It seems like every week there’s a new diet that guarantees weight loss and good health. The Mediterranean diet, or the low carb diet, the Japanese diet are just a few of the latest fads. Now, a new study has found that your genes can play a big role in determining which diet works for you.
Researchers, using specially bred mice, tested different fad diets to see which ones worked, which ones didn’t, and whether a particular diet resulted in poor health.
They used four specially bred mouse strains with genetics representative of the general population.
Investigators discovered some diets resulted in weight loss for some of the mice but did nothing, or worsened the health, of other rodents.
We’ve largely viewed diets the same way for the last hundred years, assuming that there’s one optimal diet. And what we’re finding is that the impact of a diet is depending on the genetics of an individual eating the diet,” said geneticist William Barrington of North Carolina State University who helped conduct the research.
"And so when your friend tells you, “I’ve tried this great diet. It’s been great for me. You have to try this,” it may have a different effect for you.”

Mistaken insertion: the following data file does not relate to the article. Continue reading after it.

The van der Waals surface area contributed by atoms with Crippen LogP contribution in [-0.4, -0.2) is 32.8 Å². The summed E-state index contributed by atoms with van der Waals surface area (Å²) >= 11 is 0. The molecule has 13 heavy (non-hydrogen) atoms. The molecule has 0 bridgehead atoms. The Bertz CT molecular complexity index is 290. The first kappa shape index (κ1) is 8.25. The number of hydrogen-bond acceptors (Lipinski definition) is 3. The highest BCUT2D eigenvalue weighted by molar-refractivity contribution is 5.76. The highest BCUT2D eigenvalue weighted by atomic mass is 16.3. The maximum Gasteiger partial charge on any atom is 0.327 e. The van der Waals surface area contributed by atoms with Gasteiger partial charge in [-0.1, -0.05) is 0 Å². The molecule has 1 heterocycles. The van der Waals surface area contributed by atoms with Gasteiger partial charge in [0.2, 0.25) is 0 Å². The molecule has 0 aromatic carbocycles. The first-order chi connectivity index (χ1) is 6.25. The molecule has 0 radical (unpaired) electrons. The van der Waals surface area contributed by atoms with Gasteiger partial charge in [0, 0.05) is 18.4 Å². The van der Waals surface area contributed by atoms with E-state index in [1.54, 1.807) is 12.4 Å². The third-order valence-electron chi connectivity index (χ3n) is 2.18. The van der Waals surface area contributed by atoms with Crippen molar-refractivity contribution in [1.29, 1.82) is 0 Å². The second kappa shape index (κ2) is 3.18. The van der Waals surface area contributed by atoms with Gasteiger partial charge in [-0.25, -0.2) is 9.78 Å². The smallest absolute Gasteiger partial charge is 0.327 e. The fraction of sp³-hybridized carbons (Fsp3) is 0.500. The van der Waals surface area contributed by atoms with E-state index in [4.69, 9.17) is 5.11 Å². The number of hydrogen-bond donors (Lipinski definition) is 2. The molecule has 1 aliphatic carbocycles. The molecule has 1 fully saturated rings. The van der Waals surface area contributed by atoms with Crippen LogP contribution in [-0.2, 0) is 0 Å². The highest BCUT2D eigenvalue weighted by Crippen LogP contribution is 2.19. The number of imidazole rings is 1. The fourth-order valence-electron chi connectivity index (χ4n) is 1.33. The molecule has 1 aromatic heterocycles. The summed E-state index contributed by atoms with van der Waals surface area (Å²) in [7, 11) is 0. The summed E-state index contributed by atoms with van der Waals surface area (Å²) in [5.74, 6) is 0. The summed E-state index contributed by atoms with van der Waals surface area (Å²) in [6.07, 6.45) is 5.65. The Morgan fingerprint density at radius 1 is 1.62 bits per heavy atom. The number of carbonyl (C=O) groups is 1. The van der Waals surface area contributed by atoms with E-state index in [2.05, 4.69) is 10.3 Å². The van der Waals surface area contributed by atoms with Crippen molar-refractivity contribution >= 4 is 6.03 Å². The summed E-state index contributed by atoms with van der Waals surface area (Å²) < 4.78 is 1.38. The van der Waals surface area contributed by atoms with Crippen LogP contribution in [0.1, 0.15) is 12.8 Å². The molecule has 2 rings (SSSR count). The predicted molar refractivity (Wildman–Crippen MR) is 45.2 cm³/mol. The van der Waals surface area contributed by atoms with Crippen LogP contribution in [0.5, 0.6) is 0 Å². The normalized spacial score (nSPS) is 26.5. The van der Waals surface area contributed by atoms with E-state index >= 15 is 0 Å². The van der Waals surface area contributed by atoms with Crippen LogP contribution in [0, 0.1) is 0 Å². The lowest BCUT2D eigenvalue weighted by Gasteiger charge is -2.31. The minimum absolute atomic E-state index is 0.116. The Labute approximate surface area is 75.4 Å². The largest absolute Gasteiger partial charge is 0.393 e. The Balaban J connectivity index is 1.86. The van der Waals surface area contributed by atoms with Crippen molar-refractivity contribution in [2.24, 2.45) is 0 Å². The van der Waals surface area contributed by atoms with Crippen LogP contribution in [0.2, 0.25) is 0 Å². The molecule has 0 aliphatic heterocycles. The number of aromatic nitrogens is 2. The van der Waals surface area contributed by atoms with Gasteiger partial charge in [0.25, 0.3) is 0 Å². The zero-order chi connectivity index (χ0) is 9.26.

For six months, each of the identical mouse strains received a particular diet: one strain was fed a Western diet high in fat, another the much-hailed, Mediterranean diet, another got a Japanese diet heavy in rice and green tea, and the last group received a low-carb, high fat diet known as ketogenic.
A control group of mice ate a standard diet of chow for comparison.
In all the cases, the rodents were allowed to eat as much as they wanted as researchers kept track of how much they consumed and their general health, including signs of pre-diabetes, including obesity and fatty liver disease.
What researchers found surprised them. One strain of mouse, did poorly on the Western diet while it had little or no effect on other mouse strains.
“There were certain mice that we tested that whatever they ate, it really didn’t change their health status... They were slightly obese no matter what diet they were on,” said Barrington. "So, in some cases it seems that the impact of a diet isn’t very strong in some individuals.”